• Yes, the difference in treatment of TDKR and The Avengers is a mystery to me. I loved both (a bit unexpectedly, since I never thought of myself as a fan of superhero movies).

      I really don’t get why people sometimes seem to have such problems in just going with it, suspending their disbeliefs. If you want films to be realistic perhaps you should stick to other genres, drama, documentaries and such.

      Your theory why Whedon is given more slack than Nolan is interesting and I think there’s something in it.


      December 6, 2012 at 9:04 am

    • I honestly thought both films were on the same level. I thought THE AVENGERS was HIGHLY overrated, and while I didn’t think TDKR was that bad, I didn’t think it was that good either. But you raise an excellent point.


      December 7, 2012 at 4:29 am

      • Thanks … And my theory is that one person made this comparison between The Dark Knight and Heat and it became this flash point for debate about the film. I like both a lot, and I can understand the common descriptor “crime epic”, but the two films don’t have a lot of specific parallels that I can see.


        December 7, 2012 at 7:02 am

  11. Preach it sister! On my blog I don’t think I have bashed a single film. I don’t like hating on films– honestly, it makes me feel bad. I’d much rather talk about movies I love. Or talk about the parts of movies I loved. I think it’s more interesting to write and to read.

    Steve Kimes

    December 6, 2012 at 9:30 am

    • I find it very hard to picture you hating on a movie. You’re a very loving film blogger, the very best kind imo.


      December 6, 2012 at 9:54 am

  12. I get your point and I generally try to look at the positives, but there are always exceptions of movies you can’t help but go off on. It doesn’t happen much, but I must admit those reviews are fun to do. I suggest you watch the documentary Heckler, which kind of makes the same point you do. I’ve reviewed it a while ago:


    December 6, 2012 at 10:09 am

    • A good angry rant can be immensely run to write – and to read. But when they become the majority of what you write or when you’re not really ranting, just whining, pointing out the flaws in every movie you see, I think you’re doing it wrong.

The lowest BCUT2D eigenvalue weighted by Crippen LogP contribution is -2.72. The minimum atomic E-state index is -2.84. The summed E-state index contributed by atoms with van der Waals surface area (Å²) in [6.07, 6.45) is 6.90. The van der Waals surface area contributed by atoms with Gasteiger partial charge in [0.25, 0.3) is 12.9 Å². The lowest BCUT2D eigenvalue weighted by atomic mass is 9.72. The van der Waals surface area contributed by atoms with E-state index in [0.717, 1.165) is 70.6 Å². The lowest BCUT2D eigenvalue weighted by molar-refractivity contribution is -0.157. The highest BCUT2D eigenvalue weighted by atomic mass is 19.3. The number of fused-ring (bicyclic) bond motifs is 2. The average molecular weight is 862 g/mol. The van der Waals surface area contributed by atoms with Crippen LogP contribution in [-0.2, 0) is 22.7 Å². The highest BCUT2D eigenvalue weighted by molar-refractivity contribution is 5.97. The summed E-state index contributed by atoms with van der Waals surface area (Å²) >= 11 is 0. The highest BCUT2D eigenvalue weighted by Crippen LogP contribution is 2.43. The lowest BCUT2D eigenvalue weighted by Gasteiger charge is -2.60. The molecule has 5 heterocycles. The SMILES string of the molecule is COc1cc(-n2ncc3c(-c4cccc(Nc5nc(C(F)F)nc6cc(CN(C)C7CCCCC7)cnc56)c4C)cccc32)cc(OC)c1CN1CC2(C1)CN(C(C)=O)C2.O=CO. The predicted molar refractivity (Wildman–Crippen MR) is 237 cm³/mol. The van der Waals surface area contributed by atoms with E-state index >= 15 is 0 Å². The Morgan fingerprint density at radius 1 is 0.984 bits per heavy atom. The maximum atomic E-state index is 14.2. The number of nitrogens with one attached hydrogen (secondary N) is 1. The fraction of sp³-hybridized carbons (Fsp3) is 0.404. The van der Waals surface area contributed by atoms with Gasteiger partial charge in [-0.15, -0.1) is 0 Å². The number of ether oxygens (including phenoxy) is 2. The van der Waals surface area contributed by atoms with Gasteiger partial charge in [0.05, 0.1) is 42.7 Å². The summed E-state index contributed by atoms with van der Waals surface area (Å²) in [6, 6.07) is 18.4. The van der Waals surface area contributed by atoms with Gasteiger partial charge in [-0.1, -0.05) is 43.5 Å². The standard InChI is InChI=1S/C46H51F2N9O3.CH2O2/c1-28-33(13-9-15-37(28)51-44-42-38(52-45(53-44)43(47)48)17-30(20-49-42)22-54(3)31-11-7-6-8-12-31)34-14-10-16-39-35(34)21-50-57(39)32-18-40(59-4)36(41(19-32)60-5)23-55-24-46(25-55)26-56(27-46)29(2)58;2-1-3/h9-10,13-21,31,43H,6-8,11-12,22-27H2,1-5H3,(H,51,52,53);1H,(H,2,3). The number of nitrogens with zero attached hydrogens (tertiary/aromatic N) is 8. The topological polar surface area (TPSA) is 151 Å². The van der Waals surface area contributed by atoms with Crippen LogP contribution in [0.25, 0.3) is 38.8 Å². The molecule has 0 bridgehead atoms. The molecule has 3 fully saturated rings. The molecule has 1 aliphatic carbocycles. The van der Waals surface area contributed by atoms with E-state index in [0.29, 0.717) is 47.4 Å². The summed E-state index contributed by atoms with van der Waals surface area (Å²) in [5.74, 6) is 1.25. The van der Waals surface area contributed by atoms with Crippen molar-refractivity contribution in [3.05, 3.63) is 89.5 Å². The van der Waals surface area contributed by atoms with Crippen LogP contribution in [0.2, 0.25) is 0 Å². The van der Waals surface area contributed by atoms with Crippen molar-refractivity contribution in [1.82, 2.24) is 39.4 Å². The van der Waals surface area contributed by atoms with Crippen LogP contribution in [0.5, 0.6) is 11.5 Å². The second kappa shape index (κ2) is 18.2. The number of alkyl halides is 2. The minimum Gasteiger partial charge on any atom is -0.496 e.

I really need to check out if I can get hold of that documentary. It sounds very interesting.


      December 6, 2012 at 10:15 am

  13. Writing any sort of bad review is sometimes more fun, garners more attention and often gives people more of a talking point. Not just for films, but just take a look at review sites for restaurants and hotels and the sort everywhere – you’ll almost always find more negative reviews than positive because people are quicker to want to write something negative than positive. It’s a bit of a sad realisation that we, as people, are quicker to talk bad about something than praise it.

    I don’t mind the odd slating film review, as long as it’s backed up by reason. The plot hole nitpicking, “this film should have been perfect” kind of thing really does bug me though. Yes, everyone has their own opinion and everyone has their right to their opinion but I think it’s important to ask yourself why you’re writing what you’re writing.

    I’m firmly in the camp of being a film fan rather than a critic. Sure there are plenty of films I’ve seen that I haven’t enjoyed and plenty of films I have loved that I could have nitpicked about, but I chose not to because there just was no point.


    December 6, 2012 at 10:20 am

    • I guess reviews follow the same logic as all other media. Things working as they should aren’t news worthy. It only becomes news when things aren’t working, since that’s unexpected. “All the planes took off today” = not for the news. “All the flights were cancelled today” = news. That’s just how it works.

      Sometimes I fall into this trap too, so I’m speaking to myself and not just to other bloggers in my post. I pick on things I didn’t like in a film but don’t point out all the things that are good. That’s actually what my ratings are for. By still giving the movie a good grade I can show that for the things I mentioned, I still liked it on the whole.